I am always careful not to start detailing or even defining any one part of my model before I know the general look/silhouette of a character. A good way to ensure that you do not get carried away is simply to stay on a poly amount that does not allow you to do any details. It is easier to concept and do big changes in lower poly amounts anyway, so stay there until you feel you have a good idea of how the character will look. Then go up in poly count a notch and start defining all of your model. If you work at the same poly density on all of your model at the same time you ensure the same style/detail level goes into all of it.

Below you’ll see a few images to show how the character took shape from concept to final sculpt.


Somewhere along the way the character transcends from concept to sculpt. There is no specific time this happens. For me it comes naturally after talking about/discussing the model with my fellow artist, and at some point I lock into a look I like. The silhouette came together quite quickly with the jetpack flaps being very defining from a top view camera.


I always try and ensure that there is some level of believability to my models. Even the most futuristic sci-fi suit still has to behave according to a reality we can relate to. The most basic expression of this means the model needs to be able to bend in its joints and move its arms without intersecting too much. But it can also be a great way to add detailing that makes sense and isn’t just there for show. For example if you have a jetpack it makes sense to create a hatch that allows engineers to get in and make repairs.Think about how a piece of armor will be strapped and locked in place on a person and make detailing that revolves around that instead of a random sci-fi pattern. It will add a sense of believability to your model if you keep it somewhat in touch with reality 🙂


Normal map Rules

As I am getting further ahead in my sculpting process I start to think about the next phases: How will the model be textured/baked and how is the low poly going to work. You need to think about which parts will be one mesh and which parts you are going to keep separate in the low poly. It is also in the sculpting phase you are in control of what the end polycount for your character will be. The more complex shapes you add the higher the poly count will be in the end.

At this stage every choice you make will define how your normal bake/uv will need to be made. I’ll go over some simple rules that help me get a much better normal map bake without annoying errors or seams on the low poly.

Any edge that is 90 degrees or sharper needs to be set to a hard edge/normals. Everything else should be soft normals.
If you have made a hard normals edge make sure you cut it out in the uv so that the uv edge is not connected to another uv. Preferably it should be its own uv island.

Make sure you have no reversed normals or -1 scaled mesh.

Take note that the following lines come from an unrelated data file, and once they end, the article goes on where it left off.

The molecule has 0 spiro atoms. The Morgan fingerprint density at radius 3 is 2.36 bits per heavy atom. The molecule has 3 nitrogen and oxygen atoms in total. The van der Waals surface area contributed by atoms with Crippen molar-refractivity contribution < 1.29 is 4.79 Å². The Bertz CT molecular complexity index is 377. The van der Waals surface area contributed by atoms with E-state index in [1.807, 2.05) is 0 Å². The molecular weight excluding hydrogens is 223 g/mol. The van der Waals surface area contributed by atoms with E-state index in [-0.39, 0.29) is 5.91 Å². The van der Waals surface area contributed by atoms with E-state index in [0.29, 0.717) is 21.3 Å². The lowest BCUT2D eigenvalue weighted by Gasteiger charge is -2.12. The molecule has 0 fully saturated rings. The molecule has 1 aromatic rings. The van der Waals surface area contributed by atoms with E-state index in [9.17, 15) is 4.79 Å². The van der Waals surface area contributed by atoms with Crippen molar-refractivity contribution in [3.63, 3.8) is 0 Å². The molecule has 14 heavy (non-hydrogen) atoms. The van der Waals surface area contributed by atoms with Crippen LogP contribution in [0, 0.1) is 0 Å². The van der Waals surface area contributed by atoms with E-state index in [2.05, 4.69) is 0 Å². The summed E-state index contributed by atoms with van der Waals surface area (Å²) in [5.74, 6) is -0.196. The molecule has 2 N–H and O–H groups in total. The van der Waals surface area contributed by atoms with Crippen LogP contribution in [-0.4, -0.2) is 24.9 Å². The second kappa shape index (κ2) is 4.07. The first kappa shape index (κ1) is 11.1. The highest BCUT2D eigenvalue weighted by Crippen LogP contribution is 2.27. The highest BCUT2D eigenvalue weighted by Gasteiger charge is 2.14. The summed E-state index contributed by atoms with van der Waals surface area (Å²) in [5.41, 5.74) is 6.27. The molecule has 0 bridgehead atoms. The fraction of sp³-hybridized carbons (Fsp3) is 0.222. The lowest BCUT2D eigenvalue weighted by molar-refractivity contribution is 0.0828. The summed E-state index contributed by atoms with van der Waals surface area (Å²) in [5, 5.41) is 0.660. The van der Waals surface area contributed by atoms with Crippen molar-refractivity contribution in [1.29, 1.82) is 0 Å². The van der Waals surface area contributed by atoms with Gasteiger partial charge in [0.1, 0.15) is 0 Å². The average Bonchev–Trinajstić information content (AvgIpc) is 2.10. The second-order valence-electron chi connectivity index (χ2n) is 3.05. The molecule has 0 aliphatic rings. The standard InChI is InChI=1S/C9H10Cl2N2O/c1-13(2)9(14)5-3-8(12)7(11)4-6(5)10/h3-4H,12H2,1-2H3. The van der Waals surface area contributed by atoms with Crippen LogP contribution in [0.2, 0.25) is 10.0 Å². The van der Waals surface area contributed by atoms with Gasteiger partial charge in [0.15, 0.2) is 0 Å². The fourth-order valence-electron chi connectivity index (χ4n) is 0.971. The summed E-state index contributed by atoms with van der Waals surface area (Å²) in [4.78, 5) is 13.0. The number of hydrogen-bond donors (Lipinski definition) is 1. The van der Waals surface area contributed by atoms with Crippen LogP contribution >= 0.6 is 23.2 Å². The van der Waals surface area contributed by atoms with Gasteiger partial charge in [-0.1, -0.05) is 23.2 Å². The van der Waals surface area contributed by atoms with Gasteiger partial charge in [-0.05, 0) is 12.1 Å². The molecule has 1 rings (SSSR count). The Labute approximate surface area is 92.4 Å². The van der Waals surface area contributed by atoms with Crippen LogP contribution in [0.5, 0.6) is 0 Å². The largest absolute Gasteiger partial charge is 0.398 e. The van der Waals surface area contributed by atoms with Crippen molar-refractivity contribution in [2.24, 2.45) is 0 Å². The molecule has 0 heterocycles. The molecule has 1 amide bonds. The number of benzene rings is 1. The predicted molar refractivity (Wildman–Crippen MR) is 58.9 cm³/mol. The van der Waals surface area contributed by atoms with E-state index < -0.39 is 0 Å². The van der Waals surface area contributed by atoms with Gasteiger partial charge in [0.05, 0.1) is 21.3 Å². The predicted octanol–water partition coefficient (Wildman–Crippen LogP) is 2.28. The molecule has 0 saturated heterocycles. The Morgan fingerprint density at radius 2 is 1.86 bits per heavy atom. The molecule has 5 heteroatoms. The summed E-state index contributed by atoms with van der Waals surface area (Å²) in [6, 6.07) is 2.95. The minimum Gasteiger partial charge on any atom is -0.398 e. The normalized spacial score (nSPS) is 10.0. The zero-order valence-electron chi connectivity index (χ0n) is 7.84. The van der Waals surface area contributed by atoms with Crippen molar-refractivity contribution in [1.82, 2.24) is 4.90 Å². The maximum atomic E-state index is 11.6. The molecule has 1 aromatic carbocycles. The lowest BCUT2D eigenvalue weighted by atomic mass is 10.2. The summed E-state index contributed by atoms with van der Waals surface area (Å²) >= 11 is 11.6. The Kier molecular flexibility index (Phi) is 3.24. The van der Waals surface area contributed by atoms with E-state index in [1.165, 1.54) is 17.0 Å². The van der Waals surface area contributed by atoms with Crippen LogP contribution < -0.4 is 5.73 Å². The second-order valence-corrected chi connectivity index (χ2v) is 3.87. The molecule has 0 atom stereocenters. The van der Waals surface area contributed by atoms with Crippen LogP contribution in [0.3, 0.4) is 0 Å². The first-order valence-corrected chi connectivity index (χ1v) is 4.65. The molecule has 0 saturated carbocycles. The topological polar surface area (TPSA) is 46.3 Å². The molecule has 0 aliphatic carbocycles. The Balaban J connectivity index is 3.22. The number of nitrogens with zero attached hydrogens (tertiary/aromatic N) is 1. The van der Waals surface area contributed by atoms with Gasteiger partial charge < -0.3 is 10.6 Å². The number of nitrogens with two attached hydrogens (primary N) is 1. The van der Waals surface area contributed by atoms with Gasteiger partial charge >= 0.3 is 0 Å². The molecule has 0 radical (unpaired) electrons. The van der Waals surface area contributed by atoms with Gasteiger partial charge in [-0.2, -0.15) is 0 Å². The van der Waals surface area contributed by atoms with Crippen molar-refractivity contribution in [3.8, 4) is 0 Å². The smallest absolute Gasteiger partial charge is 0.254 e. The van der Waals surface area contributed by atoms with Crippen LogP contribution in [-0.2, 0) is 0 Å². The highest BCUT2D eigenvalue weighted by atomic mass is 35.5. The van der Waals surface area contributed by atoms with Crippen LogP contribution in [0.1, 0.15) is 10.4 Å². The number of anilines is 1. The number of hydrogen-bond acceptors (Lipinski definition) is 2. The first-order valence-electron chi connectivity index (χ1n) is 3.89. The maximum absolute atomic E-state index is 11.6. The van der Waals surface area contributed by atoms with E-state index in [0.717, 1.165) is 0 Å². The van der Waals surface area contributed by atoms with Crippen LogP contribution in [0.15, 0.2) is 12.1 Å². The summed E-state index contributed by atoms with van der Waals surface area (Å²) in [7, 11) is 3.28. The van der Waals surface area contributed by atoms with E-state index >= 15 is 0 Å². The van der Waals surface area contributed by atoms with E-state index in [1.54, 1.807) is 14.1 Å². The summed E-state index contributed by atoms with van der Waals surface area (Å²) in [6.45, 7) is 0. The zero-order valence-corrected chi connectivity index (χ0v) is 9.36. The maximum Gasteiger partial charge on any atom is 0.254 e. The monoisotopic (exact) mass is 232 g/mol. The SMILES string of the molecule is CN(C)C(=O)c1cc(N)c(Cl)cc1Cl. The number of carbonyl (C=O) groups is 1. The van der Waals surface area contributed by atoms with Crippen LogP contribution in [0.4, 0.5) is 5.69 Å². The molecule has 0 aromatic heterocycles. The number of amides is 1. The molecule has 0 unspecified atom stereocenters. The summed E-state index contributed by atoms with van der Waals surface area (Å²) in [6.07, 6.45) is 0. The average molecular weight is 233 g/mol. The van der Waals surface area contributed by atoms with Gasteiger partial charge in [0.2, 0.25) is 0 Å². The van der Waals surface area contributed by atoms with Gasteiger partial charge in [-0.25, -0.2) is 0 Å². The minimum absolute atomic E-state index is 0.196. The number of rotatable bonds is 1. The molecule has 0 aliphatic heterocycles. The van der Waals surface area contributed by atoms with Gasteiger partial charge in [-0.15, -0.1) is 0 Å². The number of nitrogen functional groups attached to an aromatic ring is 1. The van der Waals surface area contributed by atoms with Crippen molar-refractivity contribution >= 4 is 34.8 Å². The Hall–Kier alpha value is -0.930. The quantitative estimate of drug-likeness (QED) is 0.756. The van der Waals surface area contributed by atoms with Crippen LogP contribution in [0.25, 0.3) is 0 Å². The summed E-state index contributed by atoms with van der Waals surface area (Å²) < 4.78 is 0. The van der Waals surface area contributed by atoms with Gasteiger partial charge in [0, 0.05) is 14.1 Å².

The Low poly


Regardless of what program you use to make your low poly it is important you keep the above normal map rules in mind as you do it. We have no specific poly limits set on our characters at Betadwarf. We use the old phrase “use as many as you need and no more”:) How you find out what you need is simple, zoom away from your low poly from time to time and look at it from an ingame perspektive. If it feels jagged along the edges you need more polygons.


If you haven’t already I would suggest you try out one of the programs that will allow you to draw directly on the low poly. It could be The Foundry’s Mari or Substance Painter. Either way; being able to paint directly on the asset just cuts so much time from your workflow.

I have already talked about our principles for texturing and Settsu was no exception. I tried to keep the texture quite clean, because the model was already a bit overly detailed with all the different armor pieces. When it comes to weathering I always try and put scratches or worn areas where they make sense. For example the jet pack flaps are the highest part of the model so, it makes sense that it would scrape against things as the character moves around inside.

Here are the different texture maps used:


And the final Model with textures and shading:

Forced: Eternal Arenas – Setsu
by BetaDwarf
on Sketchfab

I hope this gives you an idea of how our pipeline works, and that you found it interesting. I had a very hard time cutting it down to something that wasn’t an insane wall of text, but I hope it was still helpful. If you have any questions feel free to ask!

Thanks a lot for reading, and remember to support our Kickstarter here.

Thanks Martin, and good luck with the Kickstarter!

– Bart


About the author


Bart Veldhuizen

Head of Community at Sketchfab. 3D Scanning enthusiast and Blenderhead. Running BlenderNation in my spare time.